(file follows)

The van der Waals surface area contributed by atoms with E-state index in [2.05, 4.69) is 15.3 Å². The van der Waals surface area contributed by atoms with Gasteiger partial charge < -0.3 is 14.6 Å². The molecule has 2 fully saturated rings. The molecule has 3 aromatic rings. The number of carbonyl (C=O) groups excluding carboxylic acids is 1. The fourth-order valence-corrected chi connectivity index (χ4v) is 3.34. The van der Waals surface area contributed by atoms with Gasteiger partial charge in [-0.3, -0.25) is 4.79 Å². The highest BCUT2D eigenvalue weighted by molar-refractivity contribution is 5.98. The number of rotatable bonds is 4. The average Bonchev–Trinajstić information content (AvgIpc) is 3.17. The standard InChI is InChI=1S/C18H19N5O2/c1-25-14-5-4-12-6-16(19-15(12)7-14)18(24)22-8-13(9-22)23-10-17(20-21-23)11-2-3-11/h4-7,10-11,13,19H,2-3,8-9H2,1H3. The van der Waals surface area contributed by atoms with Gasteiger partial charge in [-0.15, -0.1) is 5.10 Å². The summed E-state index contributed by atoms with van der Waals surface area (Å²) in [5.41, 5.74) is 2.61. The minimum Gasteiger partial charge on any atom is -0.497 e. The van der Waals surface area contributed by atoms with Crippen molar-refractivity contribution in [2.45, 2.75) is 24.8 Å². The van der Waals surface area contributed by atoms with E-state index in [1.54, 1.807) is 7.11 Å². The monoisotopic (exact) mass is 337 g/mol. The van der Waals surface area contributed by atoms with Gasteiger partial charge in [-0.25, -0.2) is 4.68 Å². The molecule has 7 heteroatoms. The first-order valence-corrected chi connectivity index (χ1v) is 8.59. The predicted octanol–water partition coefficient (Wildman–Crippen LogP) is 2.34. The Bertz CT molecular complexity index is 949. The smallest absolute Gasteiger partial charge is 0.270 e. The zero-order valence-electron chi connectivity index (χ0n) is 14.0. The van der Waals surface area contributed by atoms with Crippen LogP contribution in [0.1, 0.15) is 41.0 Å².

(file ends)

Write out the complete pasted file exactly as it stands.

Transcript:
The van der Waals surface area contributed by atoms with E-state index in [2.05, 4.69) is 15.3 Å². The van der Waals surface area contributed by atoms with Gasteiger partial charge < -0.3 is 14.6 Å². The molecule has 2 fully saturated rings. The molecule has 3 aromatic rings. The number of carbonyl (C=O) groups excluding carboxylic acids is 1. The fourth-order valence-corrected chi connectivity index (χ4v) is 3.34. The van der Waals surface area contributed by atoms with Gasteiger partial charge in [-0.3, -0.25) is 4.79 Å². The highest BCUT2D eigenvalue weighted by molar-refractivity contribution is 5.98. The number of rotatable bonds is 4. The average Bonchev–Trinajstić information content (AvgIpc) is 3.17. The standard InChI is InChI=1S/C18H19N5O2/c1-25-14-5-4-12-6-16(19-15(12)7-14)18(24)22-8-13(9-22)23-10-17(20-21-23)11-2-3-11/h4-7,10-11,13,19H,2-3,8-9H2,1H3. The van der Waals surface area contributed by atoms with Gasteiger partial charge in [-0.15, -0.1) is 5.10 Å². The summed E-state index contributed by atoms with van der Waals surface area (Å²) in [5.41, 5.74) is 2.61. The minimum Gasteiger partial charge on any atom is -0.497 e. The van der Waals surface area contributed by atoms with Crippen molar-refractivity contribution in [2.45, 2.75) is 24.8 Å². The van der Waals surface area contributed by atoms with E-state index in [1.54, 1.807) is 7.11 Å². The monoisotopic (exact) mass is 337 g/mol. The van der Waals surface area contributed by atoms with Gasteiger partial charge in [-0.25, -0.2) is 4.68 Å². The molecule has 7 heteroatoms. The first-order valence-corrected chi connectivity index (χ1v) is 8.59. The predicted octanol–water partition coefficient (Wildman–Crippen LogP) is 2.34. The Bertz CT molecular complexity index is 949. The smallest absolute Gasteiger partial charge is 0.270 e. The zero-order valence-electron chi connectivity index (χ0n) is 14.0. The van der Waals surface area contributed by atoms with Crippen LogP contribution in [0.1, 0.15) is 41.0 Å².